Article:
Linux and The Linksys EtherFast Instant GigaDrive
Manufacturer: The Linksys Group, Inc.
Price: $695 US
Reviewer: Bill Ball
The explosion of small-business and home-office networking has made on-line storage, print service and IP addressing critical issues for many installations. Enter Linksys with a Red Hat Linux-based solution, the EtherFast Instant GigaDrive. This product provides 20GB of instant storage to your Linux or “other operating” system LAN without the hassle of adding a keyboard, monitor or mouse.
Linksys has been a Linux-friendly hardware manufacturer for a long time. Most network-savvy Linux users know that Linksys was the first company to list Linux as a supported operating system on the outside of its networking products' boxes.
I recently spent the afternoon playing with this new network toy from the Irvine, California-based company. The GigaDrive is one of those new breed of small network storage boxes you plug in to a hub on your LAN, turn on, web administer, use—and fall in love with.
Hooking up this compact device to your network is a snap. In this review, I will cover some of the basics and features of this new, first-generation, Linux-based networking product.
The box weighs five pounds, measures 8'' wide, 11'' long and 3'' high and includes a parallel port and an RJ45 jack. A small switch is used on the back when you connect the GigaDrive to a LAN hub or directly to a PC. Indicator LEDs on the front show remaining hard-drive capacity, power, status, hard-drive activity, NIC activity and whether DHCP service is being used.
The GigaDrive is basically a single-board, 45.26 BogoMIPS Pentium computer with (contrary to earlier reports on the Internet) only 16MB RAM, and a spacious 20GB drive running Red Hat Linux 2.0.36. The file system is installed on a 154MB root file system, and a 33MB swap partition is configured as a separate partition. The rest of the 20GB drive is devoted to a Linux EXT2 native file system, leaving nearly the entire drive available for storage of your LAN's or users' data.
When in use, several megabytes of memory remain free, as the majority of memory is used by normal Linux processes, such as the LDP printer dæmon, Apache, the AppleTalk atalkd dæmon and Samba's smbd dæmon. The default swap partition should be barely (if at all) used under load.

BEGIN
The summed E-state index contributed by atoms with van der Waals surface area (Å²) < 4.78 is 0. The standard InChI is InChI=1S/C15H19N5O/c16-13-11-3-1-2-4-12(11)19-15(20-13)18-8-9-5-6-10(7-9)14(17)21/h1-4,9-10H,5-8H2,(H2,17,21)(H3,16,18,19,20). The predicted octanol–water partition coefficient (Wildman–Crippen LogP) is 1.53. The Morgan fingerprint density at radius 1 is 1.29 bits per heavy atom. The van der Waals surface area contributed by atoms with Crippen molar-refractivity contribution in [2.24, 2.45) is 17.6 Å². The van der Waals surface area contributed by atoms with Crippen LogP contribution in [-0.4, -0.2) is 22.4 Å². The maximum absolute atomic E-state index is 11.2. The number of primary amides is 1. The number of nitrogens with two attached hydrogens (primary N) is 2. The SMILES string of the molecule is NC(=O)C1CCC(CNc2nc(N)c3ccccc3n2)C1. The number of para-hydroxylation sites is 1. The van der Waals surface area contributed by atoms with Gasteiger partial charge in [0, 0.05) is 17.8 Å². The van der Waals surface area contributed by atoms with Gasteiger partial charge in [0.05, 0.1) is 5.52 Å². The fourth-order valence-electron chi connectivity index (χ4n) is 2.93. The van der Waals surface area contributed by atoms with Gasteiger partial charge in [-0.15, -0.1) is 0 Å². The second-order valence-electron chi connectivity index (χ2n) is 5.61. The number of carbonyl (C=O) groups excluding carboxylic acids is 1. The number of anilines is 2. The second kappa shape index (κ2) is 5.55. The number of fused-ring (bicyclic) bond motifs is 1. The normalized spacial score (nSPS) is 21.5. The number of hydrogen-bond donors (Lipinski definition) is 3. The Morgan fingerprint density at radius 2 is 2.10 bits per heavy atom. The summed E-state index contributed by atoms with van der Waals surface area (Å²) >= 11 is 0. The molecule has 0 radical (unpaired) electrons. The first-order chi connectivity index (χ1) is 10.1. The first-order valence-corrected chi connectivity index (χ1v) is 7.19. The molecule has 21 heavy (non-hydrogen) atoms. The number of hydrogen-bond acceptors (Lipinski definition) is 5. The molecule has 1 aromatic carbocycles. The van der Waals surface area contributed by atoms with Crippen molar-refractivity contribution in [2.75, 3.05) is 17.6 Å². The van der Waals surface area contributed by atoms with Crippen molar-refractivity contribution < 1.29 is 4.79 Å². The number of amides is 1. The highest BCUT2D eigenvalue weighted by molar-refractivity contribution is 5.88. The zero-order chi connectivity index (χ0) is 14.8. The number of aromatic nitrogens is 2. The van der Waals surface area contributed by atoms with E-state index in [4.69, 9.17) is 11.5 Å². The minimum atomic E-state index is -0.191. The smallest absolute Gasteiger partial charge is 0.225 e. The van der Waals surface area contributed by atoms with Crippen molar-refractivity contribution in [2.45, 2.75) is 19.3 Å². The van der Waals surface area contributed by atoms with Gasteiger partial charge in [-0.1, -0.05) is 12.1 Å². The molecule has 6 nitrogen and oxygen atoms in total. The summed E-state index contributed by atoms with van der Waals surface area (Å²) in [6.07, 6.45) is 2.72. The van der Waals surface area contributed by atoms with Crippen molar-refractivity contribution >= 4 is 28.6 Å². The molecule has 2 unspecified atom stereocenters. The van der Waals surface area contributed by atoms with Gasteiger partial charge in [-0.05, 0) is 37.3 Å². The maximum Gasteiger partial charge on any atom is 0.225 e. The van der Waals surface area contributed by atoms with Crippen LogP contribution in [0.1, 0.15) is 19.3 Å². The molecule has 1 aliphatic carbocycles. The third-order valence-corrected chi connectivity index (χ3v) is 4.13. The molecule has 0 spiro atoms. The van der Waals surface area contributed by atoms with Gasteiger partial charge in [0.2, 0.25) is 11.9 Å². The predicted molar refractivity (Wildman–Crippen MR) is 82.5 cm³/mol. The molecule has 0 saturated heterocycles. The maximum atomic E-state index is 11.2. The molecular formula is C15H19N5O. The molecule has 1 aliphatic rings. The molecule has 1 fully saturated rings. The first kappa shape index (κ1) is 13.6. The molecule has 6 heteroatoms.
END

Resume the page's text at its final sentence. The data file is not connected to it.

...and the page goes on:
A small, 30-page manual, Windows NT install disk and CD-ROM for Windows-based installation are included. The machine is initially configured by running, of all things, a Windows-based setup and configuration program. Why support for Linux-based configuration and installation is not included is beyond me. A convenient Win client provides initial setup, such as IP assignment and setting of the date and time.
Linksys has prepared this device as a hands-off Linux system. This means that (supposedly) your only interaction with the GigaDrive is meant to be through a Netscape web page. After connecting the unit to your LAN, pressing the power button and waiting a few minutes, you can set the GigaDrive's server name (I called mine “gigi”), system date and time, IP address, Windows workgroup name and AppleTalk zone.
You can also configure the GigaDrive as a DHCP server, in which case you'll need to specify a range of valid IP addresses. The GigaDrive can also be configured to obtain its IP addresses from another server.
After assigning an administrative password, I could manage the GigaDrive remotely, using a URL like this:
The Connect window lists the GigaDrive, presents information on your unit and offers an Administer button. Click this button to administer the GigaDrive, and you'll see a dialog with numerous buttons to configure the system and administer users or shares on the drive, as shown in Figure 2.
The configuration buttons provide changes to networking, the system, utilities and status information. These are handy for changing the IP address, setting network features (such as turning DHCP on or off), adjusting date and time settings and troubleshooting. The GigaDrive can even e-mail you if there's a problem!